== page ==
I have to remember that their trust in me is precious. That I have to take great care not to abuse that trust and to earn and keep it every day.

Not that I have to be perfect. I mess up quite often and have to apologize a lot to my kids. However, the over-arching consistency to my behavior has to be kind, understanding, and good so that when I do royally screw the pooch, they are still secure in the knowledge of my love and that my blow up is more the exception than the rule.

In the past, I would yell at my kids and say that Mommy was mad and not happy. Now, every time they sense I’m about to scream at them or am taking deep cleansing breaths, one of them will ask, “You happy, Mama? You happy?” That usually knocks some sense into me. How sad that my own children are checking in with me to make sure I’m happy – as if that is what they should be concerned about (or even what is ultimately the point of the Universe). I am now far more careful about what I say.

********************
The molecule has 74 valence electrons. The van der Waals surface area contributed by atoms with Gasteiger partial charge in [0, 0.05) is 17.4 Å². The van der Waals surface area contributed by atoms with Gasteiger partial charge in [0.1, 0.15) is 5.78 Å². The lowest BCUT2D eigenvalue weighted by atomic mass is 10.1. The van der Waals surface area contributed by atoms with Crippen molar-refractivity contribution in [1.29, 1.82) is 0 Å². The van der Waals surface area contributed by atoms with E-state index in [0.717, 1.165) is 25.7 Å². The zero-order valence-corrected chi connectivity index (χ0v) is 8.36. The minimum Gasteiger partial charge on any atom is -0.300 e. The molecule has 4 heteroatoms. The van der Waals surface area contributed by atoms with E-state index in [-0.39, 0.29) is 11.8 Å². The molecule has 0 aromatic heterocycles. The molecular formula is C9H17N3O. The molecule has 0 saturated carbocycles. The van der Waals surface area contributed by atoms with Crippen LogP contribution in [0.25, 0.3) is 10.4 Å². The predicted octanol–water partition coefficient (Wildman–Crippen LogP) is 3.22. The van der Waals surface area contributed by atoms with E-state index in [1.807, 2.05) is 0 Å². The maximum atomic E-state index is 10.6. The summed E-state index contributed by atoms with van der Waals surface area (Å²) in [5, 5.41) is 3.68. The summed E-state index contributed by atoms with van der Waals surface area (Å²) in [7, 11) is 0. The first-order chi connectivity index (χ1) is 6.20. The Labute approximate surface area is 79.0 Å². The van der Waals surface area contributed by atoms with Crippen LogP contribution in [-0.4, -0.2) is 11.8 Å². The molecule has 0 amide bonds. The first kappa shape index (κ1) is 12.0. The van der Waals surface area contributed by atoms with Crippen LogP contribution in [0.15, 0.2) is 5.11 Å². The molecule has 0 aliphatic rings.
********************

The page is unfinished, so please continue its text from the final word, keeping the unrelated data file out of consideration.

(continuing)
Also, I really have to stop saying, “I don’t care!” when they are whining at me because even though it is true that I don’t care at the moment, I never want my kids to think that I really don’t care. I am reminded of a thing I saw on Facebook about parenting small children. (One of the few times I read a meme and didn’t want to punch the poster in the face.)

Here’s the gist: If we ignore our children when they are small because what they tell us doesn’t seem “important,” we are guaranteeing that our kids won’t share the truly important things to us when they are older. Why? Because the “unimportant” things they told us when they were small were actually important to them.

Anyhow, this post is just to remind myself to not be such a jerk to my kids. How sad that this requires a reminder. Maybe I just have a case of the Mondays. Tuesday will be better!

Wait, How Is This My Life?